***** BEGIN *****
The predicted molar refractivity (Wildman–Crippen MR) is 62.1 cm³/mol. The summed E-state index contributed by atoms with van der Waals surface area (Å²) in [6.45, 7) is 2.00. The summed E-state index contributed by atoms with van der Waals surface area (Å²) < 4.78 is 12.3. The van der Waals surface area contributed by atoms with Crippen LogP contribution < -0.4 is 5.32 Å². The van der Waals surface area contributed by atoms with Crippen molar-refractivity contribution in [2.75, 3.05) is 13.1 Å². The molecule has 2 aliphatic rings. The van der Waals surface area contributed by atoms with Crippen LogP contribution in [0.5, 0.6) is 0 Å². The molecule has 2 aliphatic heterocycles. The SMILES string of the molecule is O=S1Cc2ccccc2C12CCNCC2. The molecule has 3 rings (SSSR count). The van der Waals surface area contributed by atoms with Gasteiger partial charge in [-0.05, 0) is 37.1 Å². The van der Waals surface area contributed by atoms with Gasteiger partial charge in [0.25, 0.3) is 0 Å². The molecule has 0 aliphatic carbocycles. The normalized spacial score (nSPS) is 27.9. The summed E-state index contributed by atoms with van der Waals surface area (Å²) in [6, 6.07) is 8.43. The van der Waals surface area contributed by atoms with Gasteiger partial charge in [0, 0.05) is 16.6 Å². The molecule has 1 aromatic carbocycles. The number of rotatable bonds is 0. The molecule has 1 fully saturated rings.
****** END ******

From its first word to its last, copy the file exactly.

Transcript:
The predicted molar refractivity (Wildman–Crippen MR) is 62.1 cm³/mol. The summed E-state index contributed by atoms with van der Waals surface area (Å²) in [6.45, 7) is 2.00. The summed E-state index contributed by atoms with van der Waals surface area (Å²) < 4.78 is 12.3. The van der Waals surface area contributed by atoms with Crippen LogP contribution < -0.4 is 5.32 Å². The van der Waals surface area contributed by atoms with Crippen molar-refractivity contribution in [2.75, 3.05) is 13.1 Å². The molecule has 2 aliphatic rings. The van der Waals surface area contributed by atoms with Crippen LogP contribution in [0.5, 0.6) is 0 Å². The molecule has 2 aliphatic heterocycles. The SMILES string of the molecule is O=S1Cc2ccccc2C12CCNCC2. The molecule has 3 rings (SSSR count). The van der Waals surface area contributed by atoms with Gasteiger partial charge in [-0.05, 0) is 37.1 Å². The van der Waals surface area contributed by atoms with Gasteiger partial charge in [0.25, 0.3) is 0 Å². The molecule has 0 aliphatic carbocycles. The normalized spacial score (nSPS) is 27.9. The summed E-state index contributed by atoms with van der Waals surface area (Å²) in [6, 6.07) is 8.43. The van der Waals surface area contributed by atoms with Gasteiger partial charge in [0, 0.05) is 16.6 Å². The molecule has 1 aromatic carbocycles. The number of rotatable bonds is 0. The molecule has 1 fully saturated rings.